The Breadfruit is almost an alien vegetable to those who live in the northern hemisphere of our country. It looks like a close cousin of the Jackfruit & belongs to the Mulberry family. It is found in tropical climate and a very famous and much loved vegetable at that in Mangalore. I am not sure if it is commercially grown today but as far as I know most of the Breadfruits found in Mangalore are usually sourced from people who still have the tree growing in their backyards and owing to this even the smallest of Breadfruits sell like hot cakes at exorbitant prices. Most times this fruit is destroyed by birds even before it can be plucked and does not have a long shelf life which makes it all the more dear.
The breadfruit, cousin of the more popular jackfruit is cooked when it is still green on the outside and slightly yielding to the touch. An over ripe breadfruit turns mushy and the one that has been plucked too early isn’t suitable either. The breadfruit is counted amongst vegetables rather than fruits. The term ‘bread’ is probably given to it as it has this mealy potato like taste to it and is dense in texture that can be sliced like a bread and if baked can taste like freshly baked bread.
Breadfruit or Deeviso Guzo/ Jeev Kadgi as it’s called in Konkani (Jeegujje in Kannada, Nirphanas in Marathi and Bakri Chajhar in Hindi) is not only relished in South India but is also much loved across South East Asia & the Pacific Ocean islands and its botanical name is Artocarpus Altilis (phew! – we are better off calling it the Breadfruit, aren’t we?).
It tastes best when fried – the breadfruit cut into vertical slices & coated in a simple Meet Mirsang (Salt & Chilli) marination. The fruit is also cut into cubes/chunks and cooked in a stir fry style with grated coconut, spice powders and tomato to flavour a dry dish which is eaten as a side dish/accompaniment to the main dish of the day. When I was a child we were often given free Deeviso Guzo by our generous Brahmin neighbours – the Bhats who had 2-3 trees in their yard yielding many fat & round Breadfruits enough to fulfill their family’s needs and those of their neighbours. The master of the house would call out instructions every morning to his house help to go & pluck the best Breadfruits – they would then pluck them using a ‘Thenkdi’/ Dhonti (A thin long Bamboo stick with a sickle tied at one end) which was an indispensable houshold tool with a variety of uses especially to pluck fruits in the garden. There was a lot of fun that was derived from this simple act, the more the merrier. Anyway, gone are those days.
Even today when I go to visit my mum, the kind old gentleman comes to say hello carrying a basket with at least 3-4 large Breadfruits which I carry back with me to Mumbai as if they were gifts of gold (although we do get tiny ones here occasionally which cost a bomb). The taste of fried slices of the Breadfruit is par excellence and is on the list of favourites of every Mangalorean I am sure. The vegetarians relish it as much as the fish eaters relish fried fish and the fish eaters of course relish it just as much.
The best Breadfruit is the one which has a pale green colour on the outside with a rugged surface – almost like the Jackfruit skin but without the ‘thorns’ A good Breadfruit is one that makes a ‘wholesome’ noise when you tap it and is very mealy or ‘Peet’ (roughly meaning ‘doughy’) in Konkani. Breadfruits are best eaten when freshly plucked and when it is intact without any bruises caused by hungry birds trying to feed on it or if it has fallen during the plucking session. This is one reason why the Breadfruits I get here in Mumbai have already started to decline in taste and colour of its skin from the time it was plucked and sold in the markets. So I don’t have the picture of the prettiest looking Breadfruit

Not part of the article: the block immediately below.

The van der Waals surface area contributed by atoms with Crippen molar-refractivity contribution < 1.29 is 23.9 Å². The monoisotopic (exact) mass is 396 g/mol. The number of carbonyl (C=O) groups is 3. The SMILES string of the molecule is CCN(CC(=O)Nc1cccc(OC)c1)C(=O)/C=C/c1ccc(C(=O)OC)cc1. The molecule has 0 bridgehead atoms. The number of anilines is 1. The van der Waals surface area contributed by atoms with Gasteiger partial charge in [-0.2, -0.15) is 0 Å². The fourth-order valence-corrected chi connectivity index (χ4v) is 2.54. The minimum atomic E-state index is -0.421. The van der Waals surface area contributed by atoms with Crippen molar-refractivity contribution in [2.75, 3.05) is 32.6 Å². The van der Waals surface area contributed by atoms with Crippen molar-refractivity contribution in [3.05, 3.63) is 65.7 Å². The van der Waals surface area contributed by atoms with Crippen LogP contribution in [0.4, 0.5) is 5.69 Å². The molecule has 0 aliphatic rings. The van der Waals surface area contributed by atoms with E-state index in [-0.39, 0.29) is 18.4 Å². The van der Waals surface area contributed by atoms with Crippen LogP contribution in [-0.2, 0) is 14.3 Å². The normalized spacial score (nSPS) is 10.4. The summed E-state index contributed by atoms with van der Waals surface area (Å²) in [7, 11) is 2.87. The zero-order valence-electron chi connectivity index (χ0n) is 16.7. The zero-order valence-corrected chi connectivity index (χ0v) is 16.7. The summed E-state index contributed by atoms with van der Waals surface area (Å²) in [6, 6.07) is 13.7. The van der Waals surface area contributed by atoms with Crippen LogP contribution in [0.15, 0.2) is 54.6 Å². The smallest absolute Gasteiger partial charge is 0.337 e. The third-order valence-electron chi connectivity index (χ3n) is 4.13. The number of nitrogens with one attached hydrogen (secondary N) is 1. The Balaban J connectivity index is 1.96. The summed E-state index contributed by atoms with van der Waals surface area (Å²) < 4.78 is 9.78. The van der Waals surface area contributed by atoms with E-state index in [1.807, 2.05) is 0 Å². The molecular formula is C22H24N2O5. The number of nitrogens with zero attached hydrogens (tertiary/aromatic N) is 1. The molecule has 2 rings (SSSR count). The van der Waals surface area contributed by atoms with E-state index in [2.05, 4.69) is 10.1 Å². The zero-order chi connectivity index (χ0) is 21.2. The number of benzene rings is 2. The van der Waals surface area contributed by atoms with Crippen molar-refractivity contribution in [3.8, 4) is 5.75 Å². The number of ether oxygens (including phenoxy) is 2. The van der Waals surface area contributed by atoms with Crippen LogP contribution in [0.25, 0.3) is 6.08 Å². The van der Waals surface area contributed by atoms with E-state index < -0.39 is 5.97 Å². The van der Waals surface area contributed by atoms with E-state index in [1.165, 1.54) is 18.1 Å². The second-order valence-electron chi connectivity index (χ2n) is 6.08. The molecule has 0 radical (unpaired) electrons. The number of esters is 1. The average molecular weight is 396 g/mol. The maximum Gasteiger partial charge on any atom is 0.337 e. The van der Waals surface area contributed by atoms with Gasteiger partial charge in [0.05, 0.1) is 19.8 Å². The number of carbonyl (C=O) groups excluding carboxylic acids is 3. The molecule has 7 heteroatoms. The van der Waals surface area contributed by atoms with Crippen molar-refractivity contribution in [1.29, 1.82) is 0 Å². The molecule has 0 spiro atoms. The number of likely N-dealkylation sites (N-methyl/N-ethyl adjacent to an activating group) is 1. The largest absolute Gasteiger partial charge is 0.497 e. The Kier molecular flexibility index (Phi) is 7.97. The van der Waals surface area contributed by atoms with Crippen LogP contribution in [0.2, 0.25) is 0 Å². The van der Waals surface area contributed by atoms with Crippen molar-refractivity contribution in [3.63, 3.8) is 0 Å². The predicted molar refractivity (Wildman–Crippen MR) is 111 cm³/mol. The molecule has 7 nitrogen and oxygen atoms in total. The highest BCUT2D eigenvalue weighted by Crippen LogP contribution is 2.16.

Breadfruit & Dal Curry
- 1 small size breadfruit/deeviso guzo/Jee Gujje (about 300gm)
- 100gm toor dal (split pigeon peas)
- 1 level tsp tamarind paste
- 1/2 tsp turmeric powder
- 2 large onions sliced fine
- oil or ghee for frying
For the masala
- 6 long dry red chillies (Kumti/Bedgi)
- 1 tsp coriander
- 1 tsp chana dal (Bengal gram)
- pinch of hing (asafoetida) (optional)
- 1 cup grated coconut (or half a coconut grated)
For the seasoning/tempering
- 1/2 tsp mustard
- 1 sprig curry leaves (kadipatta)
- 1 tbsp oil or ghee
1. Wash & cut the breadfruit into half (vertically) and remove the skin gently. Grease your palms with a little oil to help you work with the sap (if any) around the pith. Cut into quarters, remove the pith and cut into small chunks. Wash the Toor dal and pressure cook with sufficient water and a little salt for about 2 whistles. Set aside
3. In a heavy bottomed pan, heat some oil or ghee and roast the ingredients mentioned in ‘For the masala’. Grind to a fine paste using a little water
4. In another pan add the tamarind water, breadfruit chunks, turmeric powder, sliced onions, salt to taste and some water & cook it on slow fire till the breadfruit is tender (but not mushy). Add to this the ground masala and the precooked Toor dal and the dal water if required to achieve a gravy consistency. Check salt and bring the curry to a boil
5. Season the curry with the seasoning for which you need to heat some oil in a pan and toss in the mustard – when they splutter, add the curry leaves and add this mixture to the curry.